Feb 9  Yesterday on Fox News Sunday, Lieutenant General Michael Flynn (retired) joined those who are criticizing President Obama for not having a comprehensive strategy in dealing with the global threat from Jihadist terror organizations. He said "... the strategy that we've had is not – is not working. I mean, it's clearly not working. Just look at the kinds of things we're facing." His alternative was unclear – a one fits all by-the-book response for every nation and challenge? Or should we rely instead on flexibility geared to specifics coordinated with local allies? A clip was shown of Senator McCain saying, "Let there be no doubt, we still do not have a viable strategy to counter ISIL, and if you are not winning in war, you are losing." How about if you are not winning a war against self-destructive fools, be patient and stay in there? Elsewhere, Fox News commentator Charles Krauthammer was saying, "Yes, it's not World War II. It's the '30s, it's not the '40s," an analogy suggesting that we are being weak like those in the 1930s who gave Hitler his path to success in war. And finally yesterday there was the opportunitically strident Fox News commentator Judge Jeanine. She complains that Obama is too soft on terrorism. Don't think about the drone strikes. She said that it has finally come together for her, that she has finally realized that President Obama is "comfortable with extremism ... he's okay with it."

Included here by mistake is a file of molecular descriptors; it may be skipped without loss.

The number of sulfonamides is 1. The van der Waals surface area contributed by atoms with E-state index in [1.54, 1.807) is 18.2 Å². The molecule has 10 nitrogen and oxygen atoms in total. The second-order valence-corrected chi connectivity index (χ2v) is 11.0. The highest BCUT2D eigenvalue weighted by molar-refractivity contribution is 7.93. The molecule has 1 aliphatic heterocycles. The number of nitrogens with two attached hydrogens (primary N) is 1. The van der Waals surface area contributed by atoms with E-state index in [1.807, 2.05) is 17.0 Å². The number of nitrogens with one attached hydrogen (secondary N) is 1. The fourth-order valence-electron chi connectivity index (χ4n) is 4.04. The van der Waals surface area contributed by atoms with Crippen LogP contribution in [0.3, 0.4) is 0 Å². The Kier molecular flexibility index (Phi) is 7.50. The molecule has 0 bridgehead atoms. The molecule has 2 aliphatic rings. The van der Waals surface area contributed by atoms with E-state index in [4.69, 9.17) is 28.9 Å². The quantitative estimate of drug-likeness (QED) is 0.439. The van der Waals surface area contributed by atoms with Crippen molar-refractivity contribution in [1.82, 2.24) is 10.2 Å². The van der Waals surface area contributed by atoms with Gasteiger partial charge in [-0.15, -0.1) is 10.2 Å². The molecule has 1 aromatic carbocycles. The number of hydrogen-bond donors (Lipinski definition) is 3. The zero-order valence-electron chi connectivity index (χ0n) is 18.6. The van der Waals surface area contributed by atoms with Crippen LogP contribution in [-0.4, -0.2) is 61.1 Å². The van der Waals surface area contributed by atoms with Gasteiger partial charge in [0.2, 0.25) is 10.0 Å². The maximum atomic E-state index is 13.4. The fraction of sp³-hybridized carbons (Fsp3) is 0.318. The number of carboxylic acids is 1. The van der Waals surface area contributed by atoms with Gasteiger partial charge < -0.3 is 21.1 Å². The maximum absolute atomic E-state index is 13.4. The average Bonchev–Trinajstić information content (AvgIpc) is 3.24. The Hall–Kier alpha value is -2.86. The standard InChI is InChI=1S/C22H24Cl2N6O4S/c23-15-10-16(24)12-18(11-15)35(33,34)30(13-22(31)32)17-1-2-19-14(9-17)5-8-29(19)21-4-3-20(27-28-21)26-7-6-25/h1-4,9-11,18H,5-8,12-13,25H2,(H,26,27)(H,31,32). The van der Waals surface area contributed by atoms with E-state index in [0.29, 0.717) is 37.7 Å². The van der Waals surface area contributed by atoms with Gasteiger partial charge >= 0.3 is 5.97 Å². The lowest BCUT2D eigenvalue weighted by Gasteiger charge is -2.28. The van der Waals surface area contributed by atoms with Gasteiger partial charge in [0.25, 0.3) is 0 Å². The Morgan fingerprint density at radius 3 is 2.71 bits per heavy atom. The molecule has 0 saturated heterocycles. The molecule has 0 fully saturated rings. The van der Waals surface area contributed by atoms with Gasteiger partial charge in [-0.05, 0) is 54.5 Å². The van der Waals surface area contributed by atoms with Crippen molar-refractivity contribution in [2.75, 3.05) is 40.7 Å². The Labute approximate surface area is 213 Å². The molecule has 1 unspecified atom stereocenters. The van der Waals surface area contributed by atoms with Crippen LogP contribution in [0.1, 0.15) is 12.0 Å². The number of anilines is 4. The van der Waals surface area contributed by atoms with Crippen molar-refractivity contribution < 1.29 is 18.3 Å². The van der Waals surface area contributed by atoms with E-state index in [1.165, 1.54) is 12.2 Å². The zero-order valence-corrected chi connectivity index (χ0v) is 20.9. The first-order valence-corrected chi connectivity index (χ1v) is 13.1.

Feb 10  Bashar al-Assad of Syria tells Jeremy Bowen of BBC News that he is not opposed to co-operating with other countries regarding the fight against the so-called Islamic State (IS), but that he will not talk with US officials, "because they don't talk to anyone, unless he's a puppet." Regarding the United States training and equipping a "moderate" rebel force to fight IS militants, Assad describes this as a "pipe-dream" because there are no moderate fighters in Syria opposed to his regime. He sees his side as the reasonable party and denies using weapons that kill indiscriminately, like barrel bombs. He tells Bowen: "I know about the army. They use bullets, missiles and bombs. I haven't heard of the army using barrels, or maybe, cooking pots." Bowen reports that "President Bashar al-Assad looks remarkably relaxed for a man who has been at the centre of the catastrophe that has hit Syria in the last four years. He is extremely polite, and smiles quite a lot."